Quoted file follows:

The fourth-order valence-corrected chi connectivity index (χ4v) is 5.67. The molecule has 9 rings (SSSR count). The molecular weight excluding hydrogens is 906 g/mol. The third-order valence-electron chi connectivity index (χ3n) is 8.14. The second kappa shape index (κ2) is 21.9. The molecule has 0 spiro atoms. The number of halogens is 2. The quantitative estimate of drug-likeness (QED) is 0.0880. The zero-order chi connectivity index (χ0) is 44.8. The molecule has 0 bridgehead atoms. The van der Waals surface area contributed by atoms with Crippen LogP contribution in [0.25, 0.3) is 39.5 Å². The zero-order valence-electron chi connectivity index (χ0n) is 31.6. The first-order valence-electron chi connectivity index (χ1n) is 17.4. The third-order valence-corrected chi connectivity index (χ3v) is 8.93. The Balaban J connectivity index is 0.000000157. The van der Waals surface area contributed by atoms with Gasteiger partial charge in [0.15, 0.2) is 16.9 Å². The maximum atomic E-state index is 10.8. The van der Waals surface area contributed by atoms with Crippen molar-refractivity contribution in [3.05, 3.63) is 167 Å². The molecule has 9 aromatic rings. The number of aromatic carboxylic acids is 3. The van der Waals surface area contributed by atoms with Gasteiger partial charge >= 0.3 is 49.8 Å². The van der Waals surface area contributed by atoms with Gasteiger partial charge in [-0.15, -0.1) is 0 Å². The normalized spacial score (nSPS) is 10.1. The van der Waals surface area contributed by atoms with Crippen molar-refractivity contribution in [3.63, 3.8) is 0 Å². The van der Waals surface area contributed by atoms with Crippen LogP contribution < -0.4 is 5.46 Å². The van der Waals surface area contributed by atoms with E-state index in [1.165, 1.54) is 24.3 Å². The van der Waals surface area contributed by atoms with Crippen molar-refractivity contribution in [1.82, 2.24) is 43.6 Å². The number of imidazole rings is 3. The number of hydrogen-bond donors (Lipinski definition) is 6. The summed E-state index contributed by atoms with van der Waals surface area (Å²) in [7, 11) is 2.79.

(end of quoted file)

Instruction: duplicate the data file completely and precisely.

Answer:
The fourth-order valence-corrected chi connectivity index (χ4v) is 5.67. The molecule has 9 rings (SSSR count). The molecular weight excluding hydrogens is 906 g/mol. The third-order valence-electron chi connectivity index (χ3n) is 8.14. The second kappa shape index (κ2) is 21.9. The molecule has 0 spiro atoms. The number of halogens is 2. The quantitative estimate of drug-likeness (QED) is 0.0880. The zero-order chi connectivity index (χ0) is 44.8. The molecule has 0 bridgehead atoms. The van der Waals surface area contributed by atoms with Crippen LogP contribution in [0.25, 0.3) is 39.5 Å². The zero-order valence-electron chi connectivity index (χ0n) is 31.6. The first-order valence-electron chi connectivity index (χ1n) is 17.4. The third-order valence-corrected chi connectivity index (χ3v) is 8.93. The Balaban J connectivity index is 0.000000157. The van der Waals surface area contributed by atoms with Gasteiger partial charge in [0.15, 0.2) is 16.9 Å². The maximum atomic E-state index is 10.8. The van der Waals surface area contributed by atoms with Crippen molar-refractivity contribution in [3.05, 3.63) is 167 Å². The molecule has 9 aromatic rings. The number of aromatic carboxylic acids is 3. The van der Waals surface area contributed by atoms with Gasteiger partial charge >= 0.3 is 49.8 Å². The van der Waals surface area contributed by atoms with Gasteiger partial charge in [-0.15, -0.1) is 0 Å². The normalized spacial score (nSPS) is 10.1. The van der Waals surface area contributed by atoms with Crippen molar-refractivity contribution in [3.63, 3.8) is 0 Å². The van der Waals surface area contributed by atoms with Crippen LogP contribution < -0.4 is 5.46 Å². The van der Waals surface area contributed by atoms with E-state index in [1.165, 1.54) is 24.3 Å². The van der Waals surface area contributed by atoms with Crippen molar-refractivity contribution in [1.82, 2.24) is 43.6 Å². The number of imidazole rings is 3. The number of hydrogen-bond donors (Lipinski definition) is 6. The summed E-state index contributed by atoms with van der Waals surface area (Å²) in [7, 11) is 2.79.